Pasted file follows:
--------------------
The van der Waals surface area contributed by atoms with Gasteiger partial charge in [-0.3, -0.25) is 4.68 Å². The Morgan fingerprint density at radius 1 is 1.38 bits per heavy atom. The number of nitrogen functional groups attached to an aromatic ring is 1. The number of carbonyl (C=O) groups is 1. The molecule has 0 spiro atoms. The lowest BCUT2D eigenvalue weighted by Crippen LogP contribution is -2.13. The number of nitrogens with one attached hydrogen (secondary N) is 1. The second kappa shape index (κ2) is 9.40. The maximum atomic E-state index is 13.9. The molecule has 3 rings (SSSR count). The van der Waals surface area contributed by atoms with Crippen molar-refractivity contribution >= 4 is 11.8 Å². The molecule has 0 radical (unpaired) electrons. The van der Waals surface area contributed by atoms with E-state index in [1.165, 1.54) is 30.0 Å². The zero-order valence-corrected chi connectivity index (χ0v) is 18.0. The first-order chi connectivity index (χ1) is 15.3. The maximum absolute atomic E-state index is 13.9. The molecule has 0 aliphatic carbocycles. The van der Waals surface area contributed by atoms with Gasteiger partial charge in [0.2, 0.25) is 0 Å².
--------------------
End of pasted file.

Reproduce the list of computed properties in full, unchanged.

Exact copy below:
The van der Waals surface area contributed by atoms with Gasteiger partial charge in [-0.3, -0.25) is 4.68 Å². The Morgan fingerprint density at radius 1 is 1.38 bits per heavy atom. The number of nitrogen functional groups attached to an aromatic ring is 1. The number of carbonyl (C=O) groups is 1. The molecule has 0 spiro atoms. The lowest BCUT2D eigenvalue weighted by Crippen LogP contribution is -2.13. The number of nitrogens with one attached hydrogen (secondary N) is 1. The second kappa shape index (κ2) is 9.40. The maximum atomic E-state index is 13.9. The molecule has 3 rings (SSSR count). The van der Waals surface area contributed by atoms with Crippen molar-refractivity contribution >= 4 is 11.8 Å². The molecule has 0 radical (unpaired) electrons. The van der Waals surface area contributed by atoms with E-state index in [1.165, 1.54) is 30.0 Å². The zero-order valence-corrected chi connectivity index (χ0v) is 18.0. The first-order chi connectivity index (χ1) is 15.3. The maximum absolute atomic E-state index is 13.9. The molecule has 0 aliphatic carbocycles. The van der Waals surface area contributed by atoms with Gasteiger partial charge in [0.2, 0.25) is 0 Å².